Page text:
Women have always been the gender associated with anorexia, starting with Richard Morton's description of an anorectic girl in 1691. In the following centuries, the eating disorder was referred to by various authors who observed the disorder primarily in young women (Lange, 2012). Today, not much seems to have changed as statistics clearly show that - although the number of anorectic men is rising - more women than men are affected. However, ...
... eating disorders may be overlooked in some groups, i.e. in boys and men as they might not show the "typical" symptoms. Males are less likely to use purging behaviours (vomiting, using laxatives to control weight). In addition, they don't talk about the desire to be thin but to be fit and healthy - which does not set off the alarm bell that quickly. As a result, they are underdiagnosed, undertreated and misunderstood (Strother et al., 2012). Wooldridge calls men the "forgotten gender" when it comes to eating disorders. Since diagnosis and treatment criteria were developed with girls and women in mind, one of the four features of anorexia nervosa (according to DSM IV) is the absence of at least three consecutive menstrual cycles - quite a challenge for boys and men and therefore criticised for its gender bias.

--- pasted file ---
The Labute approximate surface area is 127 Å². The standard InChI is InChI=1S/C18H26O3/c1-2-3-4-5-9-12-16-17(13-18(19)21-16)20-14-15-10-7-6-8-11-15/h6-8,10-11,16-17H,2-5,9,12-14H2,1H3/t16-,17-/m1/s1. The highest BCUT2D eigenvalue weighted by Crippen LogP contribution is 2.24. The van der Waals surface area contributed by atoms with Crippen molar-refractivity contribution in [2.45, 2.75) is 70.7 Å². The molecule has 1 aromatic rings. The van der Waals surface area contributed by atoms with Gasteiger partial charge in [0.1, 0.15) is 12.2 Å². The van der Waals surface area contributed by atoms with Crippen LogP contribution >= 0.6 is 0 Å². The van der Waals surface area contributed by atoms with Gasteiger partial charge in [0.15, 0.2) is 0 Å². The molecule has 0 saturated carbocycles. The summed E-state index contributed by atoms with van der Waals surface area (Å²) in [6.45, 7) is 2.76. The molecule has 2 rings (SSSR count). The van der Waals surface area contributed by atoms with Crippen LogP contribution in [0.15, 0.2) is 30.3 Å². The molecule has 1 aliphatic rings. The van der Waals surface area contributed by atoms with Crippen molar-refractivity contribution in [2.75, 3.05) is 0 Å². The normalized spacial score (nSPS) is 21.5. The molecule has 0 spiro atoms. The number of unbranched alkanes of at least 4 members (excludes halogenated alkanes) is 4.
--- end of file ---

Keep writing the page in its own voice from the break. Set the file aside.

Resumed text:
"You are not a sketch. Say no to anorexia" is an anti-anorexia campaign that shows typical fashion sketches next to airbrushed models who would be the size the illustrations suggest. (photos via)
Holdcroft, A. (2007) Gender bias in research: how does it affect evidence based medicine? Journal of the Royal Society of Medicine, 100(2), 2-3
Lange, B. (2012) Untersuchung der Phospholipidderivate N-Acylphosphatideylethanolamin und N-Acylethanolamin sowie der Hormone Leptin und Ghrelin bei gesunden jungen Frauen und jugendlichen Patientinnen mit Anorexia nervosa vor und nach einer Standardmahlzeit. Freiburg: Dissertation
Strother, E., Lemberg, R., Stanford, S. C. & Turberville, D. (2012) Eating Disorders in Men: Underdiagnosed, Undertreated, and Misunderstood. Eating Disorders, 20(5), 346-355 (via)